His country-style home devoid of any holiday decor, Jack settled down in his comfortable chair.  He'd found it at a garage sale shortly after buying the home when he returned from the first mission to Abydos and found the only sign of Sara in their Winter Park house was a note.  Part of him wanted to be angry at her, but deep down, he knew the truth, even if he was not fully ready to admit it to himself.  He walked away quietly, a retired colonel in the process of internal change, and found his private paradise, a little home with a bunch of acreage to enjoy.

As he sat in his chair, Jack imagined his wife teasing him about it.  It was still in good condition, but he knew it would have become a source of amusing domestic conflict between the two as it aged from frequent use.  His head back and eyes closed, his ears trying to concentrate on the great Italian's “Madama Butterfly,” all he could see was Sara and their son, who died from an accidental self-inflicted gunshot using Jack's personal gun, something the colonel still hadn't totally dealt with, though he thought he had in great part.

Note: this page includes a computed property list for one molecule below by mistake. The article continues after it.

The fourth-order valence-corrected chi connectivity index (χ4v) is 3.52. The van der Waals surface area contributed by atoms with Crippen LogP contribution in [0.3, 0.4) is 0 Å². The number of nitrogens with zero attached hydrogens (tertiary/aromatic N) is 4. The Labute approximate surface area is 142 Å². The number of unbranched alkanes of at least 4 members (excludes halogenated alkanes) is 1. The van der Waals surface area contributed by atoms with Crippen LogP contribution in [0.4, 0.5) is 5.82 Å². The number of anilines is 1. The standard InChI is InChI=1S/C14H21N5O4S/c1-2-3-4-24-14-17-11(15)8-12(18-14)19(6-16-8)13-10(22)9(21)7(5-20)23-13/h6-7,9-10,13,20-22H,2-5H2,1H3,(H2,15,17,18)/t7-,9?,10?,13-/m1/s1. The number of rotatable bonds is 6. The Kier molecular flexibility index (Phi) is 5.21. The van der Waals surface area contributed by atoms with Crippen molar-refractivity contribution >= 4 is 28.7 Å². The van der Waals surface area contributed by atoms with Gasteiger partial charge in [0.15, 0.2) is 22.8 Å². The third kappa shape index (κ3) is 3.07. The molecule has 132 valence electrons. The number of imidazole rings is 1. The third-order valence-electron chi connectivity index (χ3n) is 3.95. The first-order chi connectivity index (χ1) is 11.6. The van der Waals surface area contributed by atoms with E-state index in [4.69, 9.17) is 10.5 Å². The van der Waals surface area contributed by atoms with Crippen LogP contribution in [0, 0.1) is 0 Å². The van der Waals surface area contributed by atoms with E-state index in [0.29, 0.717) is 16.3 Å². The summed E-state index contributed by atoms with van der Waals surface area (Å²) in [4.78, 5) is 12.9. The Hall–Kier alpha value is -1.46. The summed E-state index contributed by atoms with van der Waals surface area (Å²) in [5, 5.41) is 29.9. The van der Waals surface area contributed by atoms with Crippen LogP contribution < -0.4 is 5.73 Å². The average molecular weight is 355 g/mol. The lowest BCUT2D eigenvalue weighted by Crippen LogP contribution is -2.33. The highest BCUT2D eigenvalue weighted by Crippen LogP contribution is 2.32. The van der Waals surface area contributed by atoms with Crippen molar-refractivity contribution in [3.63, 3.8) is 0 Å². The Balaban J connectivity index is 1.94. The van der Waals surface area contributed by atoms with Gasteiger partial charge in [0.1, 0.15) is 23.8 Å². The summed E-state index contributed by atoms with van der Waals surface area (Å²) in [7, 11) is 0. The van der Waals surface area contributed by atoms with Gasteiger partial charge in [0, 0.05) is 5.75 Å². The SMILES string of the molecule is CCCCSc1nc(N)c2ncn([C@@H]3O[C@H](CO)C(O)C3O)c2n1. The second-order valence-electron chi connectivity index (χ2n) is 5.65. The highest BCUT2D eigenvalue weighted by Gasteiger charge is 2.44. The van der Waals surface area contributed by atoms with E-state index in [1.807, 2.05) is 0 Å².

A knock on the door drew his attention, causing Jack to whine his trademark phrase, “Oh, for crying out loud.”  He stomped to the door in frustration and opened it with a jerk.

“Mrs. Valissi,” the man acknowledged, his mood lightening a bit.